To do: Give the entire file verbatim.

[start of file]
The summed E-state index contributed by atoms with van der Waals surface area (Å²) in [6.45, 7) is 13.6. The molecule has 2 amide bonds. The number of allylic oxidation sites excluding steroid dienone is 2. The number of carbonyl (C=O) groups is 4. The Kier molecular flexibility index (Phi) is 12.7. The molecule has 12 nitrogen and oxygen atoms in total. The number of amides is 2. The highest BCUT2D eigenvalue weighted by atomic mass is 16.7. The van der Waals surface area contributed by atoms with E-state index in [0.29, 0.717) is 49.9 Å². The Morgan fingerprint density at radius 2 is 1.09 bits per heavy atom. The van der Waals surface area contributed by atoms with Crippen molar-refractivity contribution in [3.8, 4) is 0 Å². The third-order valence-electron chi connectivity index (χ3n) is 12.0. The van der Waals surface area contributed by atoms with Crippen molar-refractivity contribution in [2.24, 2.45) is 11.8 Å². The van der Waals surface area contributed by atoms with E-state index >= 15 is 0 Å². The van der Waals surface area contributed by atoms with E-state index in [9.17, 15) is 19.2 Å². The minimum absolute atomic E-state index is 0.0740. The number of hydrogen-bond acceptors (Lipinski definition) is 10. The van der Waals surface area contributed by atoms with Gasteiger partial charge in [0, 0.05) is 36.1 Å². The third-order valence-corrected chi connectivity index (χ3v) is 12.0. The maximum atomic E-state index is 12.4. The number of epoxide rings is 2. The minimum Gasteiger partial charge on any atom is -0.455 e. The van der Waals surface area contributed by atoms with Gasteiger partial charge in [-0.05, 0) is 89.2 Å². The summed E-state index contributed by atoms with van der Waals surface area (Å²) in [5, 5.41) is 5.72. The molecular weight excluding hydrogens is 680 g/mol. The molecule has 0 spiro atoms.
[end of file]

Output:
The summed E-state index contributed by atoms with van der Waals surface area (Å²) in [6.45, 7) is 13.6. The molecule has 2 amide bonds. The number of allylic oxidation sites excluding steroid dienone is 2. The number of carbonyl (C=O) groups is 4. The Kier molecular flexibility index (Phi) is 12.7. The molecule has 12 nitrogen and oxygen atoms in total. The number of amides is 2. The highest BCUT2D eigenvalue weighted by atomic mass is 16.7. The van der Waals surface area contributed by atoms with E-state index in [0.29, 0.717) is 49.9 Å². The Morgan fingerprint density at radius 2 is 1.09 bits per heavy atom. The van der Waals surface area contributed by atoms with Crippen molar-refractivity contribution in [3.8, 4) is 0 Å². The third-order valence-electron chi connectivity index (χ3n) is 12.0. The van der Waals surface area contributed by atoms with Crippen molar-refractivity contribution in [2.24, 2.45) is 11.8 Å². The van der Waals surface area contributed by atoms with E-state index >= 15 is 0 Å². The van der Waals surface area contributed by atoms with E-state index in [9.17, 15) is 19.2 Å². The minimum absolute atomic E-state index is 0.0740. The number of hydrogen-bond acceptors (Lipinski definition) is 10. The van der Waals surface area contributed by atoms with Gasteiger partial charge in [0, 0.05) is 36.1 Å². The third-order valence-corrected chi connectivity index (χ3v) is 12.0. The maximum atomic E-state index is 12.4. The number of epoxide rings is 2. The minimum Gasteiger partial charge on any atom is -0.455 e. The van der Waals surface area contributed by atoms with Gasteiger partial charge in [-0.05, 0) is 89.2 Å². The summed E-state index contributed by atoms with van der Waals surface area (Å²) in [5, 5.41) is 5.72. The molecular weight excluding hydrogens is 680 g/mol. The molecule has 0 spiro atoms.